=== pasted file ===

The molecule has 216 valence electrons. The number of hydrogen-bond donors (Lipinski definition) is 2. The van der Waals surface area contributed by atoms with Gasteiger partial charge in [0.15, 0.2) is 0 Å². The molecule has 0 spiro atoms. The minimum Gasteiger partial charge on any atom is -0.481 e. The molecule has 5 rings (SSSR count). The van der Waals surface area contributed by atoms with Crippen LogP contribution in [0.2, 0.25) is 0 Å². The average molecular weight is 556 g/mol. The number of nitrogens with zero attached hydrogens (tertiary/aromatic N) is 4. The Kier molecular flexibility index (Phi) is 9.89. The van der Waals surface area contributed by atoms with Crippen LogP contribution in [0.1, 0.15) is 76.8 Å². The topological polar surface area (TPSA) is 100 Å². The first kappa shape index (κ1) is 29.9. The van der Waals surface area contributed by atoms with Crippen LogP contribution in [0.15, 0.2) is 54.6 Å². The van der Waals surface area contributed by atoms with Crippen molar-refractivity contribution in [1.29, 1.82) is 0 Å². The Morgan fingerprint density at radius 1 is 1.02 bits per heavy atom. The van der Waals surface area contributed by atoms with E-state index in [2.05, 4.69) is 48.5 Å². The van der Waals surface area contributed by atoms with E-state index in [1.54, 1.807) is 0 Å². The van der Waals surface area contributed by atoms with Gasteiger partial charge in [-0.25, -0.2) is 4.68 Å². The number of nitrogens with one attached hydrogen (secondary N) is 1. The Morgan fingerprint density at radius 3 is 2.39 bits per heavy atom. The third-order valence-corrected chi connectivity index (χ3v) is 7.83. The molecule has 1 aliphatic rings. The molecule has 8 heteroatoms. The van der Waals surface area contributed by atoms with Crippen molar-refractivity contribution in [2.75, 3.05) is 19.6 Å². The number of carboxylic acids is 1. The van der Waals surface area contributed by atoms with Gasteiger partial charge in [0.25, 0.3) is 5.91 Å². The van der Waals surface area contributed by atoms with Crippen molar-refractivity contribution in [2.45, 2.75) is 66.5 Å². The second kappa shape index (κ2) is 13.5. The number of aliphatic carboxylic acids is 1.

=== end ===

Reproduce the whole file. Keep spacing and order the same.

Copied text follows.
The molecule has 216 valence electrons. The number of hydrogen-bond donors (Lipinski definition) is 2. The van der Waals surface area contributed by atoms with Gasteiger partial charge in [0.15, 0.2) is 0 Å². The molecule has 0 spiro atoms. The minimum Gasteiger partial charge on any atom is -0.481 e. The molecule has 5 rings (SSSR count). The van der Waals surface area contributed by atoms with Crippen LogP contribution in [0.2, 0.25) is 0 Å². The average molecular weight is 556 g/mol. The number of nitrogens with zero attached hydrogens (tertiary/aromatic N) is 4. The Kier molecular flexibility index (Phi) is 9.89. The van der Waals surface area contributed by atoms with Crippen LogP contribution in [0.1, 0.15) is 76.8 Å². The topological polar surface area (TPSA) is 100 Å². The first kappa shape index (κ1) is 29.9. The van der Waals surface area contributed by atoms with Crippen LogP contribution in [0.15, 0.2) is 54.6 Å². The van der Waals surface area contributed by atoms with Crippen molar-refractivity contribution in [1.29, 1.82) is 0 Å². The Morgan fingerprint density at radius 1 is 1.02 bits per heavy atom. The van der Waals surface area contributed by atoms with E-state index in [2.05, 4.69) is 48.5 Å². The van der Waals surface area contributed by atoms with E-state index in [1.54, 1.807) is 0 Å². The van der Waals surface area contributed by atoms with Gasteiger partial charge in [-0.25, -0.2) is 4.68 Å². The number of nitrogens with one attached hydrogen (secondary N) is 1. The Morgan fingerprint density at radius 3 is 2.39 bits per heavy atom. The third-order valence-corrected chi connectivity index (χ3v) is 7.83. The molecule has 1 aliphatic rings. The molecule has 8 heteroatoms. The van der Waals surface area contributed by atoms with Crippen molar-refractivity contribution in [2.75, 3.05) is 19.6 Å². The number of carboxylic acids is 1. The van der Waals surface area contributed by atoms with Gasteiger partial charge in [0.25, 0.3) is 5.91 Å². The van der Waals surface area contributed by atoms with Crippen molar-refractivity contribution in [2.45, 2.75) is 66.5 Å². The second kappa shape index (κ2) is 13.5. The number of aliphatic carboxylic acids is 1.